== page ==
Los Angeles Lakers

Chris Paul to LA: Why Did David Stern Kill a Bad Deal for the Lakers?

LOS ANGELES, CA - APRIL 20:  Chris Paul #3 of the New Orleans Hornets drives on Kobe Bryant #24 of the Los Angeles Lakers in the first quarter in Game Two of the Western Conference Quarterfinals in the 2011 NBA Playoffs on April 20, 2011 at Staples Center in Los Angeles, California. NOTE TO USER: User expressly acknowledges and agrees that, by downloading and or using this photograph, User is consenting to the terms and conditions of the Getty Images License Agreement.  (Photo by Kevork Djansezian/Getty Images)
Kevork Djansezian/Getty Images
Hadarii JonesSenior Writer IDecember 9, 2011

NBA commissioner David Stern and a small fraction of the league's owners have proven that intelligence really should never be taken for granted.

Apparently, according to ESPN, Stern has decided to nix a proposed trade among the Los Angeles Lakers, New Orleans Hornets and Houston Rockets which would ultimately make Chris Paul a Laker, at the request of several irate owners.

Never mind that the framework of the deal in question appears to be in line with the rules established in the NBA's brand-new collective bargaining agreement.

You see, the NBA owns the Hornets and all those owners saw was another elite player going to a major-market team, but what is the alternative?

This rogue attempt to create competitive league balance illegally could backfire in a number of ways, and ironically Stern's hasty move to quash the Paul deal could probably hurt the Hornets much more than it helps them.

For instance, what happens when Paul becomes a free agent in the summer of 2012 and the Hornets face the prospect of losing him for nothing?

Not to mention the dangerous precedent the league is setting by killing a deal just because a few owners don't like it.

Do we really want to see a league that is arranged and shaped on the opinions of a few owners who may just be acting out because they were not able to negotiate a clause that prevents this very type of player movement?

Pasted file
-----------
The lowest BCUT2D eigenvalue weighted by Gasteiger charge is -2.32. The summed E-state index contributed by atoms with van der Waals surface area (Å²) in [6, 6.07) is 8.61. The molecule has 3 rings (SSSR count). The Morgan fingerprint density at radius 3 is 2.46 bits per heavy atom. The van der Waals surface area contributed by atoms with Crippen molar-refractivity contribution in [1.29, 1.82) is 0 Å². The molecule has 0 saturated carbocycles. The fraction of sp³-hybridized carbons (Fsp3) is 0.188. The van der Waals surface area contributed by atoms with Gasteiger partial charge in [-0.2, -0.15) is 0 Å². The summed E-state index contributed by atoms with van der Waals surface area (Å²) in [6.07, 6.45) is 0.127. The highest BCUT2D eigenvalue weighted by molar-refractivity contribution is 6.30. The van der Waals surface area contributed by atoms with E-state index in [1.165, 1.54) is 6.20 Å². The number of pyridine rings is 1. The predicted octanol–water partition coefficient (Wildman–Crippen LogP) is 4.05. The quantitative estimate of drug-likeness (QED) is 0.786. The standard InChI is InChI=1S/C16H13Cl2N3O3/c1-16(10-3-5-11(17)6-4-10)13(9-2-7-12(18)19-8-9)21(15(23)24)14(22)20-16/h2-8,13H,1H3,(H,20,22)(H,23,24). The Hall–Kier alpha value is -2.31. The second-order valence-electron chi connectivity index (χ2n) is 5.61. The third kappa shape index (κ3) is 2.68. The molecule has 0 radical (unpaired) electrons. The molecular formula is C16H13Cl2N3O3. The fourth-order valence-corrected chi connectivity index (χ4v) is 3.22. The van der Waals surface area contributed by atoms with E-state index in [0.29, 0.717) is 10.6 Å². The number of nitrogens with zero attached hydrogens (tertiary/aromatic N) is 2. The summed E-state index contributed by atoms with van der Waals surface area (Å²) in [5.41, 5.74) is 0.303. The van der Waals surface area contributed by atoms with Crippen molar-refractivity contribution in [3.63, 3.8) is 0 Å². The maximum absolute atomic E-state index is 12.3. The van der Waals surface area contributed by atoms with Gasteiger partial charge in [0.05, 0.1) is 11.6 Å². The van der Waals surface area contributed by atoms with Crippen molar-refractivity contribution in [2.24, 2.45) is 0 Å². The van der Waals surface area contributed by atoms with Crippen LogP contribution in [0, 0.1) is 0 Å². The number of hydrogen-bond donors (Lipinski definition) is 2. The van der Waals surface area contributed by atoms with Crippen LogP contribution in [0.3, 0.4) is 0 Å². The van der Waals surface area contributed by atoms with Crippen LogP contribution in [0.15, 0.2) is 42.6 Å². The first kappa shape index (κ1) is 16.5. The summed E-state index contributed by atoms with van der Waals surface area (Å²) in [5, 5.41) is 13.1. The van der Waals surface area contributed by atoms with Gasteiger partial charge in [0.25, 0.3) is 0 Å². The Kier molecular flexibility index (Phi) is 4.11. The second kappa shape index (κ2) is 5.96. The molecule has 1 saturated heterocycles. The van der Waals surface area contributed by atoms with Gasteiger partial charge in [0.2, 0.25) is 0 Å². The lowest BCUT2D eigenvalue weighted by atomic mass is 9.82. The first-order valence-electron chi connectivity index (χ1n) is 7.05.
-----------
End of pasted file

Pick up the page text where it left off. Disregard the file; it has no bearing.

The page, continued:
Those issues raise enough questions on their own, but the fact that Stern and the owners decided to kill a deal that was bad for the Lakers is icing on the cake.

Houston may have gotten the short end of the stick since they would have theoretically lost Luis Scola and possibly Kevin Martin while only getting Pau Gasol in return.

But when it comes to the Hornets and Lakers, New Orleans may hate parting with Paul but at least they were set to receive Lamar Odom, Scola or Martin, and maybe both of them as well as draft picks.

That seems a lot better than what the Hornets will get at the end of next season if Paul is still on their roster.

And I'm wondering if Stern and the owners happened to notice that the Lakers destroyed two-thirds of their interior in the pursuit of Paul.

I feel like Gasol and Odom are a high price to pay for any point guard, even Paul.

Along with Andrew Bynum, Gasol and Odom form what is arguably the NBA's most dominant front line and that unique advantage is more valuable to the team than Paul.

Unless, of course, the Lakers had other plans in their future, namely Orlando center Dwight Howard.

The Lakers' move to acquire Paul while gutting their interior seems to suggest there will be a few more deals down the road, and most eyes have settled on Howard.

But not if this rumored deal breaker holds up, because the league surely couldn't justify a deal for Howard after this.

In fact, this action from Stern and the owners to block this deal may really only be a rumor, since there is no justifiable cause, and it doesn't make sense.

If the owners were just going to make their own rules as the shortened regular season approaches, then why did we endure such a long lockout in the first place?

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